Vendalia led the way down, around boulders and thin trees. Roots ran across the trail. Tall grass hid bugs, snakes, jackrabbits, and deer. Above them birds began their morning songs. Vendalia took patient steps, her altered state of mind allowed for the perceptibility of heightened senses. Every sound was a solid note in an orchestra, all colors one part of a magnificent panoramic painting made by Dia, Herself. A cold rush, a smell of life’s ingredients in late spring, swept up the hill.

“Do you enjoy being apri?” Vendalia asked.

“I’ve never smoked erba,” Arnam said.

“Never?”

“Not once, m’lady. I wash down my meals with the Queen’s Ale. But I’ve seen what erba does to a person.”

Vendalia walked in silence. She tripped over a root but caught herself before falling.

“What comes after, you mean?” she asked.

“Yes, m’lady.”

“That’s why you just keep smoking.”

“Eventually it catches up with you, m’lady.”

“Careful, Arnam. You could lose the spot as my favorite.”

To be apri was to feel everything. However, it’s equal reaction was chi, which was to feel nothing. Chi lasted half as long as apri, but was twice as harsh as apri was enjoyable.

Vendalia stopped when she saw a deer on the path. The doe stood broadside. Arnam stopped one pace behind Vendalia. The doe had not looked up from her breakfast of tall glass.

“She’s alone,” Vendalia said.

“She’s young. Just now on her own. In a year’s time she will have a fawn with her, if no hunter, or disease, befalls her.”

The doe looked up at the sound of Arnam’s deep voice. For a moment all the animals, the whole forest, stood still. Vendalia stared into the doe’s large black eyes. The doe nodded, seemed to understand, and walked off the path into the grass. Vendalia waited another breath, and then continued down the trail.

“My mother would consider it dangerous for me to be alone out here. Do you agree, guardsman?”

“I am not to question my queen’s wishes,” Arnam said.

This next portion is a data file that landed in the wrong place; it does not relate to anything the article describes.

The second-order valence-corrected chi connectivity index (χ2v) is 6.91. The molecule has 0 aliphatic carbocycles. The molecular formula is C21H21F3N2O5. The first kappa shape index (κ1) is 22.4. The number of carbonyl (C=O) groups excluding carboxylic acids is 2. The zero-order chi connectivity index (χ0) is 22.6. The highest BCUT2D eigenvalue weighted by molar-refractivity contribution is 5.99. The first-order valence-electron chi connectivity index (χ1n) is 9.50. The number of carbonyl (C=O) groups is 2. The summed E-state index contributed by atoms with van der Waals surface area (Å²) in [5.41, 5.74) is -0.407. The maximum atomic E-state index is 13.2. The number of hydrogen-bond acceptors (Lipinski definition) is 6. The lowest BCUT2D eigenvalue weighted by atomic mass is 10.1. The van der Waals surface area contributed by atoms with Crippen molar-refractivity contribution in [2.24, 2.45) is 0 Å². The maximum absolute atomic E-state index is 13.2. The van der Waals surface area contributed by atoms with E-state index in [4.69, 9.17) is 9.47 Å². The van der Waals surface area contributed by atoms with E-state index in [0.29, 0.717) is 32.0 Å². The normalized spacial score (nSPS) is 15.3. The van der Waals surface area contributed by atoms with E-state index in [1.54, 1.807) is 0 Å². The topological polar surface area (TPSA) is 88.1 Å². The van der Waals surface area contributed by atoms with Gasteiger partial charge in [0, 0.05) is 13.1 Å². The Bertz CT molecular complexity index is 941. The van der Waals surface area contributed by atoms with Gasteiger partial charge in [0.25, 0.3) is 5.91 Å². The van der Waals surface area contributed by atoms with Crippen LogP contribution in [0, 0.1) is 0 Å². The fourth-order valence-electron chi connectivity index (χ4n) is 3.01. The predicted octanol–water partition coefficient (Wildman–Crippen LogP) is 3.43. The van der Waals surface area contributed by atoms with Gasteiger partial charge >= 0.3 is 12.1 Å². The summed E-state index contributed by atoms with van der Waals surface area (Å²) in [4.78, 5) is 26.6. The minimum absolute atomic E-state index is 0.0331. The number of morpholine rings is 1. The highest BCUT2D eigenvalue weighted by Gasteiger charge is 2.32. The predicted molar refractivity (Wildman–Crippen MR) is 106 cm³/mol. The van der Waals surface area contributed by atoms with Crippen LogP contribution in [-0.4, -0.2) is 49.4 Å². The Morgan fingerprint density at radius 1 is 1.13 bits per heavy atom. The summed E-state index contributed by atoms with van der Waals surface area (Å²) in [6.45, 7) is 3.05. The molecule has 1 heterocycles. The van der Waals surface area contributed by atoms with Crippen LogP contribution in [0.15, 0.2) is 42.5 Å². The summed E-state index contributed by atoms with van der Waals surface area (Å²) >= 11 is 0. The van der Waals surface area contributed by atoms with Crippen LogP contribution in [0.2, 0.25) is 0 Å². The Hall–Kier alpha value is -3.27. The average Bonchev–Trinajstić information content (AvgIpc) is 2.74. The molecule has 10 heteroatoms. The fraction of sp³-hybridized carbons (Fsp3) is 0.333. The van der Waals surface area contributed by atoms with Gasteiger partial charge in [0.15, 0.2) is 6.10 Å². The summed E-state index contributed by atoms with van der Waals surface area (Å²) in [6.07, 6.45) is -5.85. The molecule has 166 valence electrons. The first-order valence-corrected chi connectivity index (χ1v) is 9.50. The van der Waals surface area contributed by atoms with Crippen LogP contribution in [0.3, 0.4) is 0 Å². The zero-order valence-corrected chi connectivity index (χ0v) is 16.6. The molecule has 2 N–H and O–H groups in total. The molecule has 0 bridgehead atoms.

“But you question mine.”

“I am still learning your…boldness. It is just hesitation, m’lady

“Boldness! You are quick. Do you think that doe to be a danger to me?”

“No, m’lady.”

“Then why are you here?”

“To protect you from unknown threats, m’lady.”

“From myself.”

“I do as the Queen commands.”

The trail opened up into a wide field. Boulders dotted the rolling shorter grass. A stream cut down the hill and along the border of the field. Vendalia could see her horse looking up the trail, near the edge of the clearing. Near it were three other horses, looking in no general direction. Smoke rose in the low trees. 

“What are they doing?” Vendalia asked.

“Knowing them, making breakfast,” Arnam said.

“Dia damn them.”

Vendalia picked up her pace. Arnam followed. She walked up to her horse, untethering it from an old oak, and mounted.

“Guardsmen,” Vendalia said from her perch.

Two men were sitting around a small campfire, a small iron skillet with sizzling sausage and gold eggs. The men were wearing the same tunic as Arnam, swords at their belts. They stood but didn’t move further.

“We’re to visit the governor. Try to keep up.” Vendalia spurred her horse, leaving behind her guardsmen.

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